Earlier today, a bombing attack on a bus transporting prisoners from a military base to Baghdad killed 51 prisoners and nine policemen [Reuters].
A Canadian man has been charged with joining extremist fighters in Syria [Associated Press]. The police are still trying to locate the individual, who left Canada in January.
Ben Hubbard [New York Times] covers the situation in the Syrian town of Raqaa, the “de facto capital of the world’s fastest growing jihadist force,” ISIS. The organization has begun implementing its state vision in Raqaa, reportedly combining “its fundamentalist interpretation of Islam with the practicalities of governance.”
In a piece for the New York Times, Matt Pelak reflects on his experience of working in Iraq as a Blackwater employee and notes that the “often reviled contractors, the ones who protect our interests abroad but are rarely mentioned except when they get in trouble, will almost certainly be among the last people out of Baghdad if the situation deteriorates.”
Surveillance, Privacy, and Technology
German officials say that questions regarding American spying allegations have not been answered by the U.S, even one year after the surveillance revelations, reports the Washington Post (Karen DeYoung and Anthony Faiola).
Scott Higham [Washington Post] reports that intelligence security initiatives, introduced after the leaks of classified information by Edward Snowden and Chelsea Manning, have been criticized by some as undermining federal whistleblower protections.
The Intercept (Jeremy Scahill and Ryan Devereaux) reports on the “March 2013 Watchlisting Guidance,” which reveals that the administration has authorized a significant expansion of the terrorist watchlist system, involving “a secret process that requires neither ‘concrete facts’ nor ‘irrefutable evidence’ to designate an American or foreigner as a terrorist.”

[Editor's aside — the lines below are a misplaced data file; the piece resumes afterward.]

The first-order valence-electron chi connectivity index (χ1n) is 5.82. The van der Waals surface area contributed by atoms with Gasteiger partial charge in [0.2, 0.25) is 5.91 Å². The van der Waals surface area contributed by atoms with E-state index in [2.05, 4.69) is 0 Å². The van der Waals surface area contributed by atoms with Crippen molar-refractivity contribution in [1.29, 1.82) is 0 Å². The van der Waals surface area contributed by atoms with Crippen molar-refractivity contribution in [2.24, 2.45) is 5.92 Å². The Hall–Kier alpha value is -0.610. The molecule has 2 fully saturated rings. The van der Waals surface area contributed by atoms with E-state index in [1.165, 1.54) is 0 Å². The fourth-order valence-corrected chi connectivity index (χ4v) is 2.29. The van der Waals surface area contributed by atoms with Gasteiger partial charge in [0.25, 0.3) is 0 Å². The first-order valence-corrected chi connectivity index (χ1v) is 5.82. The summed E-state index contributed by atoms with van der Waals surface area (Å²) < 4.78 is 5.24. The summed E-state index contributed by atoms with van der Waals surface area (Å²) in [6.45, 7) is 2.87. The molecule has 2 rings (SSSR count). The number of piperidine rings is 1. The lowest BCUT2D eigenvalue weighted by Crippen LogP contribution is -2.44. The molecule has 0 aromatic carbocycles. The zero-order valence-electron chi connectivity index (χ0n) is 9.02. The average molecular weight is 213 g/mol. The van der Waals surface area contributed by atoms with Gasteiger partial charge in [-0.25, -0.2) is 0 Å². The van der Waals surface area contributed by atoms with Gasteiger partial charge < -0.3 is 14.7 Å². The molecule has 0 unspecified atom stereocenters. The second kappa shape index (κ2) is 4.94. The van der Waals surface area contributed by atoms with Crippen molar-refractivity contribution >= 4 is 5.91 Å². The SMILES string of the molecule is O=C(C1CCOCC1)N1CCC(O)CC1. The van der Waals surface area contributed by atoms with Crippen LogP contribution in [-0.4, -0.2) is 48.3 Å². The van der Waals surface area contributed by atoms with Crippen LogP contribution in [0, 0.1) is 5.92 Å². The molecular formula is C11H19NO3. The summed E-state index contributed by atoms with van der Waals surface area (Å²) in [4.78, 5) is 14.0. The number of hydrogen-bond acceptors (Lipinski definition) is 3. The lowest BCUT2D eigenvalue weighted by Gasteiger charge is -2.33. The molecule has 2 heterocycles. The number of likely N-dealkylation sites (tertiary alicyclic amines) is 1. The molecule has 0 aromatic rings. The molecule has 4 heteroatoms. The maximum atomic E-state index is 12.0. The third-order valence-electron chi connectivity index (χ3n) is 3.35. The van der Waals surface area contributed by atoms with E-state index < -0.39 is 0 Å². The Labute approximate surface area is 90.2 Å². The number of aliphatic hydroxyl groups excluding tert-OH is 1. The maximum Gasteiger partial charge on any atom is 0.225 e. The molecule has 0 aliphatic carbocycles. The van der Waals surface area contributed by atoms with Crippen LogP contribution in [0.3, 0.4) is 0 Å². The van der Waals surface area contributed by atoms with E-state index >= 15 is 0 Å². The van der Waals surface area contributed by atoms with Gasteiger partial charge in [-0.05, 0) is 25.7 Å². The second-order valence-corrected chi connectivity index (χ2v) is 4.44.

The Associated Press reports that the bombing of a market in northern Afghanistan today killed six people and wounded a further 26, according to officials. The election audit of last month’s presidential runoff has come to a halt after a dispute over what criteria to use to determine a fraudulent ballot [Washington Post’s Erin Cunningham].
Heavy clashes in Benghazi have killed at least nine people and wounded another 19, mostly civilians, according to Libyan medical sources. Yesterday, the UN Security Council condemned the continued violence in Libya, including the clashes around Tripoli International Airport [UN News Centre]. Al Jazeera America (Michael Pizzi) writes about Khalifa Haftar, Libya’s “rogue ex-general”, and his efforts to rid Libya of the Muslim Brotherhood.
Reuters (Garba Muhammed) reports that at least 82 people were killed in the north Nigerian city of Kaduna in two suicide bombings on Wednesday, one of which was aimed at opposition leader and ex-president Muhammadu Buhari. There has been no immediate claim of responsibility for either attack, although it is suspected that Boko Haram is involved. In a press statement, a spokesperson for the Department of State said that the U.S. “deplores” the twin bombings and called on the Nigerian authorities to “fully investigate these attacks.”
Al Jazeera America reports that a female Somali lawmaker was shot dead in Mogadishu yesterday, with the militant group al-Shabaab claiming responsibility for the attack. Meanwhile, five people, including two women in the U.S., were charged with financially assisting the terrorist group.